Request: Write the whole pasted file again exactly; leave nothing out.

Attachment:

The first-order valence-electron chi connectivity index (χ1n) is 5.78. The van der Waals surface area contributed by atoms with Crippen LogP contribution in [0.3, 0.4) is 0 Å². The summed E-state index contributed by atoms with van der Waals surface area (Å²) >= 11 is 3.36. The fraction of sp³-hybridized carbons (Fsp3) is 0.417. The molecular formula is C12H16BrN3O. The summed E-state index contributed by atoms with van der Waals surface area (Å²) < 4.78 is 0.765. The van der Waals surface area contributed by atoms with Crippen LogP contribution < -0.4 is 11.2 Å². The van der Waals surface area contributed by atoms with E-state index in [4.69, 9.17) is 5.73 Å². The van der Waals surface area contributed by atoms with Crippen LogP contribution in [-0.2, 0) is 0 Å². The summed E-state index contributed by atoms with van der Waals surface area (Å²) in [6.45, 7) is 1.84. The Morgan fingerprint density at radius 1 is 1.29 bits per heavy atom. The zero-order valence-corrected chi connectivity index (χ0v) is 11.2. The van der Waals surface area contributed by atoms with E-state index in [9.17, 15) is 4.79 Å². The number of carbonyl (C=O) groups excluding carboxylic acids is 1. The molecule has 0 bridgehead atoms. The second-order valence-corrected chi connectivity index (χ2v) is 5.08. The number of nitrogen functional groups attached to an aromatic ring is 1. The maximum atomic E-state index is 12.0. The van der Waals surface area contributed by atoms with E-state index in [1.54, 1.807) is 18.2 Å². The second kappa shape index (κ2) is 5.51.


The first-order valence-electron chi connectivity index (χ1n) is 5.78. The van der Waals surface area contributed by atoms with Crippen LogP contribution in [0.3, 0.4) is 0 Å². The summed E-state index contributed by atoms with van der Waals surface area (Å²) >= 11 is 3.36. The fraction of sp³-hybridized carbons (Fsp3) is 0.417. The molecular formula is C12H16BrN3O. The summed E-state index contributed by atoms with van der Waals surface area (Å²) < 4.78 is 0.765. The van der Waals surface area contributed by atoms with Crippen LogP contribution < -0.4 is 11.2 Å². The van der Waals surface area contributed by atoms with E-state index in [4.69, 9.17) is 5.73 Å². The van der Waals surface area contributed by atoms with Crippen LogP contribution in [-0.2, 0) is 0 Å². The summed E-state index contributed by atoms with van der Waals surface area (Å²) in [6.45, 7) is 1.84. The Morgan fingerprint density at radius 1 is 1.29 bits per heavy atom. The zero-order valence-corrected chi connectivity index (χ0v) is 11.2. The van der Waals surface area contributed by atoms with E-state index in [9.17, 15) is 4.79 Å². The number of carbonyl (C=O) groups excluding carboxylic acids is 1. The molecule has 0 bridgehead atoms. The second-order valence-corrected chi connectivity index (χ2v) is 5.08. The number of nitrogen functional groups attached to an aromatic ring is 1. The maximum atomic E-state index is 12.0. The van der Waals surface area contributed by atoms with E-state index in [1.54, 1.807) is 18.2 Å². The second kappa shape index (κ2) is 5.51.